Museums Are Strong Partners in Biodiversity Education
I love museums. A lot.
And I am not alone.
According to the American Alliance of Museums, there are approximately 850 million visits to American museums every year, more than the attendance to all the theme parks and major league sporting events combined (a measly 483 million). Museums are also trusted information sources, ranking more trustworthy in a public opinion poll than local newspapers, the US government, and academic researchers. And while museums are cornerstones of education, a recent article in PLOS One highlights how one museum has worked to integrate university undergraduates into a core component of their work in biodiversity science.
The Museum of Vertebrate Zoology (MVZ) at the University of California, Berkeley was founded in 1908 by the philanthropist and paleontologist (or at least paleontological enthusiast), Annie Alexander. The museum houses over 700,000 terrestrial vertebrates, 100,000 samples of frozen tissue, 90,000 pages of field notes, 5,000 sound recordings, 12,000 photographs . . .
They got a lot of stuff.
One thing that sets the MVZ apart, is the mutually beneficial arrangement that exists between the museum and the undergraduate students at the University of California, Berkeley who work and learn there—a program that fully integrates students into biodiversity research as the museum.
Open to all UC Berkeley students, the museum integration program includes a tiered structure where students can begin work on introductory tasks such as numbering bones, tying tags, surveying pests, etc. These tasks require little experience or background knowledge and allow students to jump right in and begin work. The museum of course benefits in that these tasks are repetitive, but necessary. As students gain experience they can move up to beginner level tasks, including working the prep lab, the archives, or beginning working curatorial or digitization tasks. From there, there is an intermediate level that includes preparing species work or working in informatics on to the most advanced tasks that include independent research, fieldwork, and advanced tasks in informatics or even genetics.
Students receive academic credit for the work, while gaining practical experience contributing to the work and mission of the museum. Students are also naturally curious and ask questions and contribute ideas. This in turn adds to the vitality of the institution. It is, as the authors detail, a mutually beneficial arrangement.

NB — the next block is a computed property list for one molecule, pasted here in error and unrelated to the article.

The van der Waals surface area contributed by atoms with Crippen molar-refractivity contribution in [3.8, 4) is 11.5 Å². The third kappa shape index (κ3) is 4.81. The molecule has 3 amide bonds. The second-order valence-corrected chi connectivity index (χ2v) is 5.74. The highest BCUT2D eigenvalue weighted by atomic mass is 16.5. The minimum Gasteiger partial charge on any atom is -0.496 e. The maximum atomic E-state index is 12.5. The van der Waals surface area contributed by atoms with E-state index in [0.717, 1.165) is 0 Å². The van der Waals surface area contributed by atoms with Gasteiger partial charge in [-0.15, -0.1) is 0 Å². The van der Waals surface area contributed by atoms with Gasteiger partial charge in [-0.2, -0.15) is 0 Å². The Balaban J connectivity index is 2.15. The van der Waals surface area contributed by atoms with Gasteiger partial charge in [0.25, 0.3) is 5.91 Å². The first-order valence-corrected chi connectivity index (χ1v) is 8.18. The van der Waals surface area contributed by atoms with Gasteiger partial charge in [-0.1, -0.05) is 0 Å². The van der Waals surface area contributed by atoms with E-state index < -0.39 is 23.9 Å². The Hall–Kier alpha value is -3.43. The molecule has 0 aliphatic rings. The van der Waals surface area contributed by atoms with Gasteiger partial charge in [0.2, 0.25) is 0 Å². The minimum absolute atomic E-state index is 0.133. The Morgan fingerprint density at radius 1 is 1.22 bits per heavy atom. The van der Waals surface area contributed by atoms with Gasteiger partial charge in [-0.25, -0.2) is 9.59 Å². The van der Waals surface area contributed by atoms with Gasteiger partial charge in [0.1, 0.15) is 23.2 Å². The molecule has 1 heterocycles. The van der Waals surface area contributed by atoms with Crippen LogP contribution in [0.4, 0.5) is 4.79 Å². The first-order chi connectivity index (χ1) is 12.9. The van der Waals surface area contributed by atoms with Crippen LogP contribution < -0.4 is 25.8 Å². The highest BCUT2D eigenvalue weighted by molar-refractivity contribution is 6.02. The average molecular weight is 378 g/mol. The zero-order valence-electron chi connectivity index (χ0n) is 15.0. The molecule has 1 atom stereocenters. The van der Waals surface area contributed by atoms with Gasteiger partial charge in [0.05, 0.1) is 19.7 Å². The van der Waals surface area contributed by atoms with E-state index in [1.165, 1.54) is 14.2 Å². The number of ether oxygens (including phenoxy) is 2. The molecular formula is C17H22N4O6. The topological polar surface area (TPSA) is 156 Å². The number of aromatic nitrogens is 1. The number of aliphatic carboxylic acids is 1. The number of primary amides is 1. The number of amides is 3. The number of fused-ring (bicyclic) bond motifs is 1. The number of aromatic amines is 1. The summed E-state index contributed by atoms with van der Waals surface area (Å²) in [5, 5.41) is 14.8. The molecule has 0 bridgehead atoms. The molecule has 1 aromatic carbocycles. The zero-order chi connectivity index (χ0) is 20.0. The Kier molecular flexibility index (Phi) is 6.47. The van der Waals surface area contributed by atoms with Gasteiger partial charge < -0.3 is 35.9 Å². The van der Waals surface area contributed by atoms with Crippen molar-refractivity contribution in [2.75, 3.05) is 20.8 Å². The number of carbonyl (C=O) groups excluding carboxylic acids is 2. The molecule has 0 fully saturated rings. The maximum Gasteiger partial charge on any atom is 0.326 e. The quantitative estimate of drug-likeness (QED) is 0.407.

While the close location the UC campus and strong integration with the biodiversity program at the university has led to this successful program, other museums have strong formal education components as well. The authors offer suggestion for other institutions:
- Hosting workshops or speaker-led seminars.
- Extending opportunities for specimen preparation
- If a fieldwork component is lacking, then consider collaboration with large citizen science efforts such as iNaturalist or eBird
I find this work interesting not only because I love museums and am quite enthused by seeing the partnership between undergraduates and working scientists and curators to help create a mutually beneficial situation—though I am–I am also encouraged by the diversity of the student population this program is able to serve. Students from diverse backgrounds often have a more difficult time breaking into science careers or receiving scientific training because of a lack of opportunity to gain that initial experience needed. More privileged students have the ability to volunteer for unpaid research opportunities or internships that create academic and career capital that can be cashed in later.
Students who are unable to secure these opportunities are then disadvantaged as their careers progress and they may find it more difficult to pursue further education or employment opportunities. This issue, though a problem in many fields, is quite acute in ecology and biology. Auriel Fournier and Alex Bond wrote an excellent piece on the issue in 2015. The problem persists. Any perusal of a job board in ecology and biology is often replete with “unpaid” internships or research experiences—or even worse, ones where you actually have to pay to participate in.
The program at MVZ incorporates a strong mentorship component that is aimed at helping students from diverse background not only learn the skills needed, but to excel in their academics and career aspirations as well. And importantly, there are tie-ins with work-study programs that allow students to learn and earn while they work.
Strong partnerships between institutes such as museums with academic institutions allow a means of potentially subverting these issues and fostering the potential of students with diverse backgrounds. Hopefully these partnerships will grow in number and seek to include not only large flagship universities such as UC Berkeley, but smaller schools, community colleges, and high schools as well.
The MVZ is also hiring, if you are interested in that sort of thing!